Model investors, Americans are not
Are Americans smart enough to manage their own retirement savings? No, as a matter of fact, they're not. Americans are amazingly dumb about investing.
Take my friend John. An auto mechanic, John was an absolute genius under the hood of an Alfa Romeo. But he was vain.
A crook called offering to get him into commodity options, and John thought he had entered the gates of high finance.
He forked over 10,000 of his hard-earned dollars. Of course, they disappeared.
Now, if John had caught someone stealing the $30 radio in his car, he would have ripped him to pieces. But he accepted his $10,000 loss like a sweet little lamb.
"Aren't you angry?" I asked him. No, John replied. He understood that the investment was risky. Had it gone well, he could have become very rich. John had been rolled and didn't even know it.
That was an out-and-out con, and an extreme case.
But every week, fresh evidence bubbles up that Americans don't get the basics of ordinary investing.
Rule No. 1 is to diversify. This means spreading money around different investments.
That's exactly what many Enron workers did not do. Rather than invest in a good mix of securities, they put most of their 401(k) money into Enron stock. The stock lost 99 percent of its value in one year, devastating their retirement accounts.
You'd think the Enron fiasco would be a lesson for us all. But just three years later, the same thing happened at Marsh & McLennan, the financial-services company. Thousands of workers had filled their 401(k) retirement accounts with Marsh & McLennan stock. A scandal sent the shares into a tailspin. What makes this tale extra sobering is that the Marsh & McLennan employees worked in finance. They were more sophisticated about investing than the average Joe and Jane.
People still haven't learned. A Hewitt Associates survey of 500 companies looked at workers who keep their employer's stock in their 401(k)s.
It found that an average 41 percent of those accounts were invested in that one stock.
Richard Thaler has made a career of cataloguing the blunders of amateur investors. A University of Chicago economist, Mr. Thaler ticks off the mistakes: People tend to be overconfident in their ability to pick stocks. They're unwilling to admit a mistake and make matters worse by holding on to losers. They put more money in the market as it nears its peak. When a market is rising, they think it will keep rising.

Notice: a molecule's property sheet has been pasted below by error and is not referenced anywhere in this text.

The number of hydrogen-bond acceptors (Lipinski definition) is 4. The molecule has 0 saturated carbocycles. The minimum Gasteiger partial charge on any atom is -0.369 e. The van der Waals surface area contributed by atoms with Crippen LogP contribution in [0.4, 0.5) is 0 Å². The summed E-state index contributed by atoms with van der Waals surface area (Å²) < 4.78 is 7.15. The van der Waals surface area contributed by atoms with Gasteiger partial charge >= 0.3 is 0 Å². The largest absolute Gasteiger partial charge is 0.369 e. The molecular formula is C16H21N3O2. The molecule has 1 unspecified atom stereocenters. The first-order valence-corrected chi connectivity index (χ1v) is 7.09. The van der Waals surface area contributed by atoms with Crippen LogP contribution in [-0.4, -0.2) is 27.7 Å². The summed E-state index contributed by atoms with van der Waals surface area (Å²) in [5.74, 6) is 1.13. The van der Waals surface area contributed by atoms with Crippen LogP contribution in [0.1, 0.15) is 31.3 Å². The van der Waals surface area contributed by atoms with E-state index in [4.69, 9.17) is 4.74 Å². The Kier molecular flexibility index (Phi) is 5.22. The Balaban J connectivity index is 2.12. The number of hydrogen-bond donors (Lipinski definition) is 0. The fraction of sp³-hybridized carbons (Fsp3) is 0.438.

The federal government has been a model for giving workers control over their retirement accounts. Too bad federal employees haven't been model investors.
After stocks soared in the '90s, many federal workers did exactly what Thaler predicted they'd do. They took money out of safe-but-dull Treasury bonds and put them in an S&P 500-stock index fund. The Wall Street bubble burst, and their retirement accounts lost big.
People in every age group make unwise 401(k) investments, according to the Employee Benefit Research Institute.
For example, young people should be heavily invested in stocks. But half of workers in their 20s have too little or no money in stock funds, the institute reported. Older workers should keep more of their money in bonds. But many workers in their 60s had nearly all their 401(k) money in stocks.
Don't get us started on real estate. Economists across America warn that housing prices are a bubble about to go splat. But the University of Michigan recently found a growing confidence in the promise of ever-rising property values. According to its consumer survey, 22 percent of households think that real estate is now a great investment - double the share of 15 months earlier.
Americans may be dumb about investing. That doesn't mean they are dumb. They've just never worked at it. I'm smart enough to fly a Boeing 747, but I don't know how.
No one would ever put me behind the controls of a jumbo jet, but I can buy a stock as easily as Warren Buffett. Adding danger are the flattering words of brokers and politicians pushing private Social Security accounts. They tell us we have what it takes. History would disagree.
• Froma Harrop is an editorial writer at The Providence Journal. ©2005 The Providence Journal Co. Distributed by Creators Syndicate, Inc.